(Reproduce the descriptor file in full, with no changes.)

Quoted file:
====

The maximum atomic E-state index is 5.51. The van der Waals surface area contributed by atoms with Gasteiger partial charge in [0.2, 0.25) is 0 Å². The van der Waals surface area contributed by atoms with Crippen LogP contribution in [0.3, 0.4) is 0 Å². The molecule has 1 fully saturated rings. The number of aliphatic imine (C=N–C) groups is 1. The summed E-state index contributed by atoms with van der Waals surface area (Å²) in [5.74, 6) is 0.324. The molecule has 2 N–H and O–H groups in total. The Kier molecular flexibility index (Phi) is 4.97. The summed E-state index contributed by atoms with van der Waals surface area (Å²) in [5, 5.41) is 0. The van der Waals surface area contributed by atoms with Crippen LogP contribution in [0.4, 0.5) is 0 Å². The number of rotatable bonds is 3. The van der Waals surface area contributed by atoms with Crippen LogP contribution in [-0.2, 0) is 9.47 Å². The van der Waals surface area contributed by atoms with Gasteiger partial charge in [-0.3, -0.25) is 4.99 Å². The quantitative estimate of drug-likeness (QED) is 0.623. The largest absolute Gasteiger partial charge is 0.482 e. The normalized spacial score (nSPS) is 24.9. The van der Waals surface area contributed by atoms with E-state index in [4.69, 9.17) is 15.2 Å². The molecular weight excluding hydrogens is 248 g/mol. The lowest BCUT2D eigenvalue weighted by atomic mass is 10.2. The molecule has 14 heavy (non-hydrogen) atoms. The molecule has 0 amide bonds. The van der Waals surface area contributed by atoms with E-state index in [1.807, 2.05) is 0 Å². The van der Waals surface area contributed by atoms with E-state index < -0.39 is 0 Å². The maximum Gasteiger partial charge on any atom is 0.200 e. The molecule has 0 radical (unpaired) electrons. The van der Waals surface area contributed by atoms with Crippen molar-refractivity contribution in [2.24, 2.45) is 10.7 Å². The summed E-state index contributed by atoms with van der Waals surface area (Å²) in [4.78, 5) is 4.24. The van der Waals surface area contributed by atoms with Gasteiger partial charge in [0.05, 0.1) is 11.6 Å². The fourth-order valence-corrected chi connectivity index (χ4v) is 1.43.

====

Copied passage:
The maximum atomic E-state index is 5.51. The van der Waals surface area contributed by atoms with Gasteiger partial charge in [0.2, 0.25) is 0 Å². The van der Waals surface area contributed by atoms with Crippen LogP contribution in [0.3, 0.4) is 0 Å². The molecule has 1 fully saturated rings. The number of aliphatic imine (C=N–C) groups is 1. The summed E-state index contributed by atoms with van der Waals surface area (Å²) in [5.74, 6) is 0.324. The molecule has 2 N–H and O–H groups in total. The Kier molecular flexibility index (Phi) is 4.97. The summed E-state index contributed by atoms with van der Waals surface area (Å²) in [5, 5.41) is 0. The van der Waals surface area contributed by atoms with Crippen LogP contribution in [0.4, 0.5) is 0 Å². The number of rotatable bonds is 3. The van der Waals surface area contributed by atoms with Crippen LogP contribution in [-0.2, 0) is 9.47 Å². The van der Waals surface area contributed by atoms with Gasteiger partial charge in [-0.3, -0.25) is 4.99 Å². The quantitative estimate of drug-likeness (QED) is 0.623. The largest absolute Gasteiger partial charge is 0.482 e. The normalized spacial score (nSPS) is 24.9. The van der Waals surface area contributed by atoms with E-state index in [4.69, 9.17) is 15.2 Å². The molecular weight excluding hydrogens is 248 g/mol. The lowest BCUT2D eigenvalue weighted by atomic mass is 10.2. The molecule has 14 heavy (non-hydrogen) atoms. The molecule has 0 amide bonds. The van der Waals surface area contributed by atoms with E-state index in [1.807, 2.05) is 0 Å². The van der Waals surface area contributed by atoms with E-state index < -0.39 is 0 Å². The maximum Gasteiger partial charge on any atom is 0.200 e. The molecule has 0 radical (unpaired) electrons. The van der Waals surface area contributed by atoms with Crippen molar-refractivity contribution in [2.24, 2.45) is 10.7 Å². The summed E-state index contributed by atoms with van der Waals surface area (Å²) in [4.78, 5) is 4.24. The van der Waals surface area contributed by atoms with Gasteiger partial charge in [0.05, 0.1) is 11.6 Å². The fourth-order valence-corrected chi connectivity index (χ4v) is 1.43.